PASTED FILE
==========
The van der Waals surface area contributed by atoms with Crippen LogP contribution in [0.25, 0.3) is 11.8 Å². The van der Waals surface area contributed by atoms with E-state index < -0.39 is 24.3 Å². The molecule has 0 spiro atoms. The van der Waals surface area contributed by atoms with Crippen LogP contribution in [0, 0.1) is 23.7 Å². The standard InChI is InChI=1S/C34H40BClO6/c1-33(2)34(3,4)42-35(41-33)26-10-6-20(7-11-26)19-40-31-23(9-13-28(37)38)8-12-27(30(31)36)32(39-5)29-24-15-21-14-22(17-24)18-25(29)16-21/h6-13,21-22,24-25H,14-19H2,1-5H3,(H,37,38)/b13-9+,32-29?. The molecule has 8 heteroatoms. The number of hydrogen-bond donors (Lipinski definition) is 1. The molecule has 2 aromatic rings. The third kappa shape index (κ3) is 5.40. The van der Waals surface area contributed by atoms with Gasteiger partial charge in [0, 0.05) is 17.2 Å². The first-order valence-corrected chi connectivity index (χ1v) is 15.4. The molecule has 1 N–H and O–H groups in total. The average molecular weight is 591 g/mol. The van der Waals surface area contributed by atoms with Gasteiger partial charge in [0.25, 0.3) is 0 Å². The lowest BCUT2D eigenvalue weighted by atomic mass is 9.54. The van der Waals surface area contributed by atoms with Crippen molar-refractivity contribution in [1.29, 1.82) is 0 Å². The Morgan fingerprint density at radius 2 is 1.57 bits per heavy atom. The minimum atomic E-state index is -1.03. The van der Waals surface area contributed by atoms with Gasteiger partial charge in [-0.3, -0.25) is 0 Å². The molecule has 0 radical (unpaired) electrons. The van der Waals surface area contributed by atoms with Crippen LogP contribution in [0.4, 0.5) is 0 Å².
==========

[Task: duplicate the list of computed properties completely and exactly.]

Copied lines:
The van der Waals surface area contributed by atoms with Crippen LogP contribution in [0.25, 0.3) is 11.8 Å². The van der Waals surface area contributed by atoms with E-state index < -0.39 is 24.3 Å². The molecule has 0 spiro atoms. The van der Waals surface area contributed by atoms with Crippen LogP contribution in [0, 0.1) is 23.7 Å². The standard InChI is InChI=1S/C34H40BClO6/c1-33(2)34(3,4)42-35(41-33)26-10-6-20(7-11-26)19-40-31-23(9-13-28(37)38)8-12-27(30(31)36)32(39-5)29-24-15-21-14-22(17-24)18-25(29)16-21/h6-13,21-22,24-25H,14-19H2,1-5H3,(H,37,38)/b13-9+,32-29?. The molecule has 8 heteroatoms. The number of hydrogen-bond donors (Lipinski definition) is 1. The molecule has 2 aromatic rings. The third kappa shape index (κ3) is 5.40. The van der Waals surface area contributed by atoms with Gasteiger partial charge in [0, 0.05) is 17.2 Å². The first-order valence-corrected chi connectivity index (χ1v) is 15.4. The molecule has 1 N–H and O–H groups in total. The average molecular weight is 591 g/mol. The van der Waals surface area contributed by atoms with Gasteiger partial charge in [0.25, 0.3) is 0 Å². The lowest BCUT2D eigenvalue weighted by atomic mass is 9.54. The van der Waals surface area contributed by atoms with Crippen molar-refractivity contribution in [1.29, 1.82) is 0 Å². The Morgan fingerprint density at radius 2 is 1.57 bits per heavy atom. The minimum atomic E-state index is -1.03. The van der Waals surface area contributed by atoms with Gasteiger partial charge in [-0.3, -0.25) is 0 Å². The molecule has 0 radical (unpaired) electrons. The van der Waals surface area contributed by atoms with Crippen LogP contribution in [0.4, 0.5) is 0 Å².